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Central Bank
© James Ferguson

Investment bankers receive much opprobrium for their role in the 2008 financial crisis. But there is another group who deserve to be criticised for their actions since then: central bankers. In his latest column, Martin Sandbu points out that all the major central banks are now either tightening monetary policy or looking as though they will do so. This shift has come much later than anyone — including the bankers — suspected, as “normal” conditions have yet to return.

If we accept the idea that the major economies are only just returning to their full capacity, Martin argues that the central banks could have safely accelerated demand growth to close the output gaps sooner. If this mistake is acknowledged, the devastating costs in lost growth and jobs over the last decade become apparent. A greater cost, in fact, than was seen in the immediate losses of GDP in the 2008/9 recession.

Sarah O’Connor suggests that retirees are not the only folks who need a break. Some of the younger and more active members of the workforce could benefit from stepping off the hamster wheel for a while.

Barry McCarthy, chief financial officer of Spotify, writes that initial public offerings are too expensive and cumbersome. Companies should take inspiration from his own efforts and use direct listings.

Gu Bin, an assistant professor at the Beijing Foreign Studies University, argues that the Belt and Road Initiative is not China’s Marshall Plan. Those who are sceptical of the programme are blinded by an outdated cold-war mindset.

What you’ve been saying

Higher education’s goal is to benefit society: letter from Mike Boxall, London, UK

The root of the problem is not increased participation (“ British universities face a crisis of over-ambitious expansion”, August 1), but the apparent acceptance that higher education is all about the money, both for students and providers. Young people are lured into university by the promise of higher lifetime earnings, while universities have been forced to maximise their income from student fees. Neither the promise nor the business model is working, as the growing numbers of underemployed graduates and struggling providers proves.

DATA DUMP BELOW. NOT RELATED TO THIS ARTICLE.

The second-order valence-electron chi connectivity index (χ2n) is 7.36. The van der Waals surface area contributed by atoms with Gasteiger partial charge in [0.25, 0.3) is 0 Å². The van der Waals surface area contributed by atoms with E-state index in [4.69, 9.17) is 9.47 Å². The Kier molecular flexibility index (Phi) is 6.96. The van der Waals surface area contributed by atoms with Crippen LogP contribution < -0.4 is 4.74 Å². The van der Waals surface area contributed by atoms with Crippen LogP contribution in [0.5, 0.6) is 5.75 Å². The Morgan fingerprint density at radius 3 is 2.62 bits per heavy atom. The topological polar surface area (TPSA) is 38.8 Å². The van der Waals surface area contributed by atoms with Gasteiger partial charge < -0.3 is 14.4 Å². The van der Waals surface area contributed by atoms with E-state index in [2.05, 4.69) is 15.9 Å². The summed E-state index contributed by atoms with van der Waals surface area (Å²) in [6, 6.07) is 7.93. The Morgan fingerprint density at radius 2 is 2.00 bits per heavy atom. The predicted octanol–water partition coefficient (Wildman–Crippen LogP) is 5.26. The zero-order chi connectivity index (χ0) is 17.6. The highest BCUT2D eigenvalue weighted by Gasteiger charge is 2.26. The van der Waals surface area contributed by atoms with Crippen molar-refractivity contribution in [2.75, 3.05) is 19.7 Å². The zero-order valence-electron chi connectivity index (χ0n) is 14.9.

In response to Escalating sanctions could cripple Turkey’s economy, Meh…says:

Strange to see the US act this way over one individual, particularly when it needs Turkish cooperation to pursue its agenda in the Middle East. That’s not to defend Turkey’s actions, but it seems the Trump administration is doing everything it can to try to push Turkey into the arms of Russia and Iran.

Forgotten truths about cash and liabilities: letter from Neil Woodcock, Edinburgh, UK

Further to “Setting flawed standards” (The Big Read, August 2): the Big Four accounting firm of which I was a partner for 20 years issued a video entitled “Only cash is real and liabilities are forever”, aimed primarily at banking clients, in the early 1990s. Clearly they and the other Big Four firms abandoned this notion some years ago — more’s the pity!

Today’s opinion

Japan’s ‘mad scientists’ pursue a cyborg-friendly future
An emerging scientific field seeks to combine living tissue with metals and plastics

The Belt and Road Initiative is not China’s Marshall Plan
Those suspicious of the project are blinded by an outdated, cold war mindset

FT Alphaville: Saudi Arabia vs. Canada, the education angle

Why I am one of the women running for Congress
Latina candidate for Texas district argues voters want a new approach to immigration

The devastating cost of central banks’ caution
Timidity on monetary policy since 2008 has been as costly as the financial crisis

Retirees are not the only ones who need a break
Stepping off the hamster wheel occasionally can boost stamina

FT View

The FT View: Women CEOs and the hard path to the board
Efforts to promote female bosses should start with recruitment

The FT View: Saudi Arabia throws a tantrum with Canada
The west should stand by Ottawa in rebuffing a thin-skinned crown prince

The Big Read

The Big Read: Identity crisis: the insurers moving away from insurance
Some companies want to do much less covering of risk and focus on services for customers. But they will face stiff competition

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